I noticed that in my professional and private life, I’m asking the following question more often:
This annoys the hell out of my colleagues, family and friends. But, I’ve learned the hard way, that taking enough time to trace things back to its roots, is worthwhile the effort. Why are we doing stuff? What’s the purpose? Only by answering these questions, we’re able to tell upfront whether an initiative is worth starting. If any doubt should surface, we need to rethink the whole idea. Because we already know that it’s going to be hard to keep up the energy for a half-baked purpose.
I’m currently writing an e-book, called Kanban for skeptics.
It’s only fair if I ask myself: Why?
There are 3 reasons:
- I want to make Kanban more accessible to the general public.
In my role as a coach, I constantly need to reassure people, that the path we follow, is worthwhile traveling. This need is often expressed in the form of critique and difficult questions. I noticed that Kanban raises tough questions on a management and leadership level, once people are introduced to the basics and start to explore the subject on their own. The type of questions Kanban triggers, seem to be much harder to answer without lapsing into an hour-long discussion. Books and conferences on the subject do not seem to address this need. People get lost in scientific and management jargon, without any clear answers on primary questions. By listing the 5 most common arguments against Kanban and my response to them, I hope to give people a response in a simple, yet profound way which is understandable by all. I would be satisfied if more people got interested in Kanban because of the book and started to explore Kanban more deeply.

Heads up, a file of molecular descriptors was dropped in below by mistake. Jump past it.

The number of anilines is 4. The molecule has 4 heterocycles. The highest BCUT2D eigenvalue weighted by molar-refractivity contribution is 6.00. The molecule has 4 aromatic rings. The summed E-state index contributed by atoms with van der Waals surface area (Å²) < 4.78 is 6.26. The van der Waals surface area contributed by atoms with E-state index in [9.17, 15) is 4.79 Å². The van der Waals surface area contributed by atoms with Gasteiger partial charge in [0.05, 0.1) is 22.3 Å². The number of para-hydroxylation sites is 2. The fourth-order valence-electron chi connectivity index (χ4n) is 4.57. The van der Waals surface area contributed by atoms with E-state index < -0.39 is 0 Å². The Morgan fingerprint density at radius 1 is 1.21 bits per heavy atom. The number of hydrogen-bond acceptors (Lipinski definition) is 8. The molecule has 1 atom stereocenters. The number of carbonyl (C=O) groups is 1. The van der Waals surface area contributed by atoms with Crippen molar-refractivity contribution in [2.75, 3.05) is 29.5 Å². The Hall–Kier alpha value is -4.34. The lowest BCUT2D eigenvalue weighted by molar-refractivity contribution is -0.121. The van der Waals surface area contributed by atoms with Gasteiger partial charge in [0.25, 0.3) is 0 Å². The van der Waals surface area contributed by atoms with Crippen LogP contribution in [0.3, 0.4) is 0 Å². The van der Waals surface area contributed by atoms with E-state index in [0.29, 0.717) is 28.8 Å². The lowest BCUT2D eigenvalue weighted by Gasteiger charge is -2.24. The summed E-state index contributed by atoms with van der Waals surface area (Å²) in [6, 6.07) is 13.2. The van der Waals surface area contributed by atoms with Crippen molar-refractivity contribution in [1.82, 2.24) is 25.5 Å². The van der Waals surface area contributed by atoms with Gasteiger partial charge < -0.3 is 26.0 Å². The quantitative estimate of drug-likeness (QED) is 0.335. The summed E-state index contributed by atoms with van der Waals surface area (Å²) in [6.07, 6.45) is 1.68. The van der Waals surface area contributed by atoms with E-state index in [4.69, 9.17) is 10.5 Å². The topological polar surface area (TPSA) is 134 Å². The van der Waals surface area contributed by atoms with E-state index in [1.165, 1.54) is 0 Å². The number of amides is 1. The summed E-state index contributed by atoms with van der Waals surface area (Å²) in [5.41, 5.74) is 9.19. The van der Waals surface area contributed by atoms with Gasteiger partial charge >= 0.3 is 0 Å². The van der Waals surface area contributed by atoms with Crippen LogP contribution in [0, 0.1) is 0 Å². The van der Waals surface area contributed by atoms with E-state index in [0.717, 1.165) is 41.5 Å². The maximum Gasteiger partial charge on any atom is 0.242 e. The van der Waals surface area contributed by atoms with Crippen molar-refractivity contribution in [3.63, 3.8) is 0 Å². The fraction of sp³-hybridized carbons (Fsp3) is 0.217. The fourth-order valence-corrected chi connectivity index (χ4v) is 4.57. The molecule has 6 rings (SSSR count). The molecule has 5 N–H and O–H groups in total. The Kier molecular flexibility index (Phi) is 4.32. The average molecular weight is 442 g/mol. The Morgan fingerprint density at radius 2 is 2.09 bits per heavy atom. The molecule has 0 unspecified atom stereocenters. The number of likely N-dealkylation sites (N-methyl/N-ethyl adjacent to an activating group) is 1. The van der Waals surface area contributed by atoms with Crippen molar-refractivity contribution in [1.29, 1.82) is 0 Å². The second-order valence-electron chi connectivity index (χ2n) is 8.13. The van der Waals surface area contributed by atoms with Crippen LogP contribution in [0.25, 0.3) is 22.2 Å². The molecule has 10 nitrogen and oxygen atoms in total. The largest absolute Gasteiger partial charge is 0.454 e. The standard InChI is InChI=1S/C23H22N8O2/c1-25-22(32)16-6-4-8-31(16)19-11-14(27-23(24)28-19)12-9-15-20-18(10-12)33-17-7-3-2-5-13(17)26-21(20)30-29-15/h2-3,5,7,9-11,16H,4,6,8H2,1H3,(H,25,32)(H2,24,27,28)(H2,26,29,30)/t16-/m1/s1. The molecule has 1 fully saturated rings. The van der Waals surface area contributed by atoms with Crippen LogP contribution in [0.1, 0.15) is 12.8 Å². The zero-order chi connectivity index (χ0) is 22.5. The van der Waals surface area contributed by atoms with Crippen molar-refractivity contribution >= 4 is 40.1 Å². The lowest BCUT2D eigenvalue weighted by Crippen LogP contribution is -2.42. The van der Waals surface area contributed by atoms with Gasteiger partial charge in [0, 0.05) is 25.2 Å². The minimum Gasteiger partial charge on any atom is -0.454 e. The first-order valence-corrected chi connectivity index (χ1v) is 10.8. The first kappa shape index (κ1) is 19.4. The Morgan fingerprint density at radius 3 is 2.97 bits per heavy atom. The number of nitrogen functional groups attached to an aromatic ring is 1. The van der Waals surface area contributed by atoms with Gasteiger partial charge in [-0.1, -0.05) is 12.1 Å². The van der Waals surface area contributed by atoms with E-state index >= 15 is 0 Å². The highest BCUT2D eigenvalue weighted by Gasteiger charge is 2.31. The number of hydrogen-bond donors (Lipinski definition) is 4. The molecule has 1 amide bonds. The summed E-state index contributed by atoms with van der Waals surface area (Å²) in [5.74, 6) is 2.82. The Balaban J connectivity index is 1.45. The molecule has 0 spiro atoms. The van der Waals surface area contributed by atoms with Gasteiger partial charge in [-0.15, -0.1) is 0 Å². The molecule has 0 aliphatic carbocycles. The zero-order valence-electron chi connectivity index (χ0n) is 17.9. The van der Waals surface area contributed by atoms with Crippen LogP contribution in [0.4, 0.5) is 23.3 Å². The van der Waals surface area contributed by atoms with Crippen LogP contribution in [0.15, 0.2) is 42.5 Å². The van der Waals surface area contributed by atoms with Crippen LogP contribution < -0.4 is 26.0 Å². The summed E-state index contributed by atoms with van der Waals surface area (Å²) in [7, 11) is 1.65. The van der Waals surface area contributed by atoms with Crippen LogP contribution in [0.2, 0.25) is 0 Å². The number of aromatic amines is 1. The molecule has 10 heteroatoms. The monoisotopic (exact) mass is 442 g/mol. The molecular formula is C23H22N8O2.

- I enjoy writing and want to do it more.
Ever since I started this blog, I realized that writing is something I enjoy a lot. My dream is to write books for a living. But I realize that I’m still far off. That’s why I need practice, step by step. Writing a small e-book (70 pages) brings me one step closer to that goal. Any other tips to improve my writing skills are more than welcome !
- I want to get feedback and learn.
We all hate to be criticized. I do too! But I’m no longer afraid of it. That took me a long time. It’s quite scary to create something and show it to your peers. “Will they like it? What if they make fun of me?” You’re taking a leap into the dark, and exposing yourself in a vulnerable position. This has a major advantage, though. By seeking feedback quick and often, you get interesting feedback! Am I on the right track? How can I adjust and steer myself in the right direction? It works on many levels: personal, team and organization. Personally, the moments when I learn most are when I get feedback by
– asking somebody to review
– presenting an idea to my colleagues
– doing a talk at a conference
– writing a blog post
and I hope to get tons of feedback by
– writing an e-book
I’m currently processing the reviews from friends and colleagues, but unless the world has finally gone apocalyptic, I will publish Kanban for skeptics in 2 weeks. I hope you take a moment to read it and give me some feedback. It’s free, by the way!
We can even collaborate to create next versions, which is the beauty of the leanpub concept!